Physical therapy, osteopathic, chiropractic and acupuncture treatments do get results and I recommend people to get a diagnosis and initial help from a qualified practitioner. In the short-term, manipulative treatment will help to get you moving and back onto your feet. However, I do not see these therapies as a long-term solution because they rarely get to the cause of ‘misuse’ and you could find yourself returning to your therapist on a regular basis.

If you are looking to address the cause of neck, back or shoulder pain you’ll need to go deeper. Your muscles are only doing what you tell them to do, but, and here is the big question, do you know what you are telling them to do? In place of exercise I believe a course of re-education will achieve far more by removing your bad habits that are causing your discomfort.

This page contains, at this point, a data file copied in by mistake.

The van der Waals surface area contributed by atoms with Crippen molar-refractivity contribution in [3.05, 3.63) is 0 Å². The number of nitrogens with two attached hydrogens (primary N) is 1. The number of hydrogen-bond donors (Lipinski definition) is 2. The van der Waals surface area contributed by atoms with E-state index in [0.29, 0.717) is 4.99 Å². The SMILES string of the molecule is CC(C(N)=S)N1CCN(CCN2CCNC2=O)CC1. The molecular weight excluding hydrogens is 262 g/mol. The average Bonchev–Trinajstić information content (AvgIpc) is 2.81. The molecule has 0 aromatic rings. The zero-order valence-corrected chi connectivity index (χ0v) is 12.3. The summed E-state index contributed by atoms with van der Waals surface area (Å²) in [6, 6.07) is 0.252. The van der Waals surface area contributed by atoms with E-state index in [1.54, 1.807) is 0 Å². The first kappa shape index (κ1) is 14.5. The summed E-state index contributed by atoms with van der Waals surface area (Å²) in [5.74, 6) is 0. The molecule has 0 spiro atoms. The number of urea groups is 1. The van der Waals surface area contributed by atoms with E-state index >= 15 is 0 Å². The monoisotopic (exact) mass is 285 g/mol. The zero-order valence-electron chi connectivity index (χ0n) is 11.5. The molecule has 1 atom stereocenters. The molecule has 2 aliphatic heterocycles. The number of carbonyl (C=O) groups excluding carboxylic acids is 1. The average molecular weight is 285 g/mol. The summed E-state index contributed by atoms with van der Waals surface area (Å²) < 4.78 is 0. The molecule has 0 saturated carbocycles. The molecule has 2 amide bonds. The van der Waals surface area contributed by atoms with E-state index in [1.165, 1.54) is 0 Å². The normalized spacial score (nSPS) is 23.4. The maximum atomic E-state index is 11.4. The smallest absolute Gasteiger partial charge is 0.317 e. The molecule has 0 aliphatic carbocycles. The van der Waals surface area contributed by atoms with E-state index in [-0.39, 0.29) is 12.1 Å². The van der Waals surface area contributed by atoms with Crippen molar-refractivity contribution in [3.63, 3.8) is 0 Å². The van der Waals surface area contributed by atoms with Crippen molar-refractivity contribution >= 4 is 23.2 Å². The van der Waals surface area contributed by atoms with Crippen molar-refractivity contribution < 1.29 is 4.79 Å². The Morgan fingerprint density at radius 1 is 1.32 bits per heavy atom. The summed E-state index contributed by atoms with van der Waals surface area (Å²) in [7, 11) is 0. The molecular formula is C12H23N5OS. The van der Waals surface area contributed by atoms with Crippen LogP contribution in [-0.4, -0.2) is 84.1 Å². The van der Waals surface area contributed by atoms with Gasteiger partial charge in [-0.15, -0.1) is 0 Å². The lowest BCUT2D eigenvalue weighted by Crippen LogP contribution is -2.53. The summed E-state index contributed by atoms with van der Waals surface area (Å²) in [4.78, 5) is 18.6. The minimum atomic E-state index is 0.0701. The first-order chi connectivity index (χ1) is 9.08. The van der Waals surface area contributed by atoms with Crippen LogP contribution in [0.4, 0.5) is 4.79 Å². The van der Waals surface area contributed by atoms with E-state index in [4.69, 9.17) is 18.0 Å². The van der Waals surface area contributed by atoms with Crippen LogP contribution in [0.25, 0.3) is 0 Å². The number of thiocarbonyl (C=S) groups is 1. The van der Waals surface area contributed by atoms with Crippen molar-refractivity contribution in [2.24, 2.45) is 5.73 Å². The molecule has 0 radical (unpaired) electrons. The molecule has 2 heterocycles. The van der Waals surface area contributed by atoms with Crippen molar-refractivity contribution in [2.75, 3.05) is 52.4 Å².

Get relief from back, neck & shoulder pain in just 7 seconds at . . . HERE



Roy Palmer is a teacher of movement re-education and author of 7 Seconds to Pain Relief, secrets of lasting relief from back, neck & shoulder pain. He has helped back pain
sufferers, sports people and performing artists over the last 12 years. He is also the author of three books on the subject of performance enhancement, injury prevention and rehabilitation for athletes.

Are You The Cause Of Your Lower Back Pain


Although eighty percent of adults will suffer at some stage with lower back pain it still remains very much a mystery to the medical world. Are we missing something? Is the answer a little closer to home?